Your body doesn’t get bigger and stronger in the gym. Those things should take place during your post-workout recovery period. I say should because they are not automatic. In fact, unless you are using the right muscle recovery techniques, you will actually end up weaker and smaller than you were before you began your workout. In this article, we reveal 4 essential muscle recovery techniques that will ensure that you are getting the benefit that your hard work in the gym deserves.
The term active recovery has become quite trendy in fitness circles recently. Yet, the concept has been around for decades. It simply involves doing some light exercise on the days that you are not performing your scheduled workouts. Research has shown that doing so will help to offset the effects of delayed onset muscle soreness and speed up the muscle recovery process.
Active recovery may involve doing something completely unrelated to your normal workouts. For example, if your training sessions involve working out with weights in a gym, you could have a game of tennis as part of your active recovery. Doing something different from your normal training can be mentally refreshing, helping to offset training monotony.
Your active recovery should involve low impact movement and shouldn’t last much more than half an hour.
The majority of your workout muscle recovery takes place during the hours that you are sleeping. When you are in rapid eye movement (REM) sleep, your body optimizes its release of the key muscle-building hormones testosterone and human growth hormone (HGH). That is when the tiny microtears that have been caused to your muscle tissue as a result of your workout are able to repair themselves.
The problem is that many people don’t spend enough time in REM sleep in order to allow for the release of their anabolic hormones. If you are getting up more than a couple of times each night, then you will struggle here. When you eventually go back to sleep, you will have to cycle through the 3 non-REM stages of sleep, which takes about 90 minutes before you enter into REM sleep.
In order to optimize your sleep, plan to get to bed, and get up at the same time each day. You should also make your bedroom as dark, cool, and quiet as you can. Keep the bedroom reserved as your sleeping domain. Try not to use it during the day and do not turn it into an evening entertainment zone. That means that you need to discipline yourself to keep your computer technology, including your phone, out of the bedroom!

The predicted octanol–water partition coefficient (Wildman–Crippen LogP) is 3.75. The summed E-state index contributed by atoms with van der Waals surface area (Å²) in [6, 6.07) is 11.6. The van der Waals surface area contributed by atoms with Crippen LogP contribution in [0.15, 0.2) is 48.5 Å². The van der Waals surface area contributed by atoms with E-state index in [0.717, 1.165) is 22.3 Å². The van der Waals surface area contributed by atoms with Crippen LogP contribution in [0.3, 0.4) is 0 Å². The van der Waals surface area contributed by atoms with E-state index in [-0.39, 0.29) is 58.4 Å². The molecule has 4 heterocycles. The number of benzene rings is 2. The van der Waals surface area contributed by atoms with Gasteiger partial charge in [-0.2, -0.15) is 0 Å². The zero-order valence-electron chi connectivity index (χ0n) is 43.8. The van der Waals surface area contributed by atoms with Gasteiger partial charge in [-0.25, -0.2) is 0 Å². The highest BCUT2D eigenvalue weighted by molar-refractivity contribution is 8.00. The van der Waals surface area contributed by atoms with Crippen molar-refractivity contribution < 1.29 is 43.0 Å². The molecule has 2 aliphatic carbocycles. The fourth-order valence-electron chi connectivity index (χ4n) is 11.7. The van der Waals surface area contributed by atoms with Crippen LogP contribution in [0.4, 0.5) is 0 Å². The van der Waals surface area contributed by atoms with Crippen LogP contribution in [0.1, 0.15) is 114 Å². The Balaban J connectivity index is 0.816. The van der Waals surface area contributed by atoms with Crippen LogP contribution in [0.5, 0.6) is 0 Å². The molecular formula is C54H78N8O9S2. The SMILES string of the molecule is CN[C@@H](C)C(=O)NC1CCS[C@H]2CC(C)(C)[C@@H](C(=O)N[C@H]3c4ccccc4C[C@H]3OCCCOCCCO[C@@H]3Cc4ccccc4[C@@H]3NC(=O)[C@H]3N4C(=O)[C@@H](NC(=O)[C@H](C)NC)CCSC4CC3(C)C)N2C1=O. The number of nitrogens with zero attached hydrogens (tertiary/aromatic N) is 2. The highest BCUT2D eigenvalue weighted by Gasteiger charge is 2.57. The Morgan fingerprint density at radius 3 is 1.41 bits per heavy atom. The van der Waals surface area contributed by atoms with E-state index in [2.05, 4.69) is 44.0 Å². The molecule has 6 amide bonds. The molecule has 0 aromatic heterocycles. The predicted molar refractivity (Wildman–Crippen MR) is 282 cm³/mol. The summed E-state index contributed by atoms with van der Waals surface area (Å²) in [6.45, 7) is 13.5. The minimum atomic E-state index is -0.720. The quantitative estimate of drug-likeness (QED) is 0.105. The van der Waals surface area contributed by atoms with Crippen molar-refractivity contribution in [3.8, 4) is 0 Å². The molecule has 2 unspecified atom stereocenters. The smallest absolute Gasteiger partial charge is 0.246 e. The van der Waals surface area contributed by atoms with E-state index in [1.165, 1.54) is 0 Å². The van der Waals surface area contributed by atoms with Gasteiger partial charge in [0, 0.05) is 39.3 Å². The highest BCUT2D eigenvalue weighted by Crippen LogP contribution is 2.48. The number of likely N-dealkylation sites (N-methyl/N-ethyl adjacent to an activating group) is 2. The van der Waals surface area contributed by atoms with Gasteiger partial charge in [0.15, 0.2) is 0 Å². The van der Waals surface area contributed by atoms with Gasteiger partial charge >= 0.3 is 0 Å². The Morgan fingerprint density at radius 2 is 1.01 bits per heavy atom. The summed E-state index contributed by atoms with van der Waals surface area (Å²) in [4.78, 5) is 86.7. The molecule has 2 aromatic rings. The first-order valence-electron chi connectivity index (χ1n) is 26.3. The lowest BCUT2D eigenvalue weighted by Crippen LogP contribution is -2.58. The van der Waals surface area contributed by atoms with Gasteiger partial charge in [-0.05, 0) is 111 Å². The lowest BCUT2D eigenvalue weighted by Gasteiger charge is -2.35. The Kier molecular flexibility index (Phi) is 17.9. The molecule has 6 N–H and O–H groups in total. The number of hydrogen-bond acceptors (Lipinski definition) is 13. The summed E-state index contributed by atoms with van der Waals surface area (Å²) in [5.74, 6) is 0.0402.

Another thing that can help you to get a good night’s sleep is to refrain from stimulants like caffeine after around 4 o’clock in the afternoon. You should also try not to work out in the evening. If your schedule dictates that you have to train in the evening, allow yourself at least 2 hours of inactivity between the end of your workout and bedtime.
When you walk out of the gym, your body will have used up its stores of glycogen, which is then broken down form of carbohydrates. Glycogen is the body’s main form of energy. Your immediate need after the workout is to replace that energy. When you do, you will feel more energized and your muscles will feel and look fuller.
The best way to get the needed glycogen post-workout is to take a post-workout protein shake that has a 50/50 blend of whey protein and simple carbs, such as maltose or dextrose. The carbs will replenish the glycogen levels while the whey protein will deliver essential amino acids.
Look out for a post-workout protein powder that contains the following ingredients . . .
- Whey Protein Isolate
- Fast Digesting Carbs
- Branch Chain Amino Acids
In terms of whole foods, your post-recovery recovery foods should include such fast-digesting carb sources as bananas, whole-grain toast with jelly, and peaches.
Massaging the muscles after a workout is one of the most beneficial things you can do to relax the muscles, work out any painful niggles, and promote recovery. Gone are the days of having to pay for a masseuse to do the job for you. Nowadays you can do it yourself with the aid of a foam roller.
A foam roller is a plastic or foam covered cylinder that is positioned between your body and a hard surface. Some types of foam rollers have protruding knobs that are designed to penetrate your muscle tissue. By rolling up and down on the roller, you are able to provide the target muscle with an effective soothing massage
Foam Rolling has been shown to lighten up the thick lubricating gel which muscle fascia is bathed in. This improves the looseness and movability of the muscle fiber. The process of foam rolling also kneads the muscle, improving its quality and ironing out the painful niggles that have resulted from the workout.